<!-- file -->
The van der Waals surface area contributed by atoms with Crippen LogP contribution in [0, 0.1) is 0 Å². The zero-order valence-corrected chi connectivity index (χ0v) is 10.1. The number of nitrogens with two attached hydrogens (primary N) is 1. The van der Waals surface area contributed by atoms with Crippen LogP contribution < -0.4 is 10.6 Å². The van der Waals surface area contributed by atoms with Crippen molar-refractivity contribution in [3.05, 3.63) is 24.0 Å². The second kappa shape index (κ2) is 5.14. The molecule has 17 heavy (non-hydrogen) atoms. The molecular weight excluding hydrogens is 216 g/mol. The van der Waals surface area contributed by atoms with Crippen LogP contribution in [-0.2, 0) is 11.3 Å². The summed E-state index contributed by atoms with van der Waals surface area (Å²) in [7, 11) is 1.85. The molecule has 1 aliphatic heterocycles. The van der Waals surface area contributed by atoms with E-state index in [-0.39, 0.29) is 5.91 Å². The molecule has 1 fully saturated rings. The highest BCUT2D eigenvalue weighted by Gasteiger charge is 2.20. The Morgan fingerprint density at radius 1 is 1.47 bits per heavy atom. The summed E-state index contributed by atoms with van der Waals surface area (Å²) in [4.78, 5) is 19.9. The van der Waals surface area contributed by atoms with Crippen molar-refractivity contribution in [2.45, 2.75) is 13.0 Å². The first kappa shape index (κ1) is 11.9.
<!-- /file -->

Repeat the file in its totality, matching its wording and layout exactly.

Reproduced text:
The van der Waals surface area contributed by atoms with Crippen LogP contribution in [0, 0.1) is 0 Å². The zero-order valence-corrected chi connectivity index (χ0v) is 10.1. The number of nitrogens with two attached hydrogens (primary N) is 1. The van der Waals surface area contributed by atoms with Crippen LogP contribution < -0.4 is 10.6 Å². The van der Waals surface area contributed by atoms with Crippen molar-refractivity contribution in [3.05, 3.63) is 24.0 Å². The second kappa shape index (κ2) is 5.14. The molecule has 17 heavy (non-hydrogen) atoms. The molecular weight excluding hydrogens is 216 g/mol. The van der Waals surface area contributed by atoms with Crippen LogP contribution in [-0.2, 0) is 11.3 Å². The summed E-state index contributed by atoms with van der Waals surface area (Å²) in [7, 11) is 1.85. The molecule has 1 aliphatic heterocycles. The van der Waals surface area contributed by atoms with E-state index in [-0.39, 0.29) is 5.91 Å². The molecule has 1 fully saturated rings. The highest BCUT2D eigenvalue weighted by Gasteiger charge is 2.20. The Morgan fingerprint density at radius 1 is 1.47 bits per heavy atom. The summed E-state index contributed by atoms with van der Waals surface area (Å²) in [4.78, 5) is 19.9. The van der Waals surface area contributed by atoms with Crippen molar-refractivity contribution in [2.45, 2.75) is 13.0 Å². The first kappa shape index (κ1) is 11.9.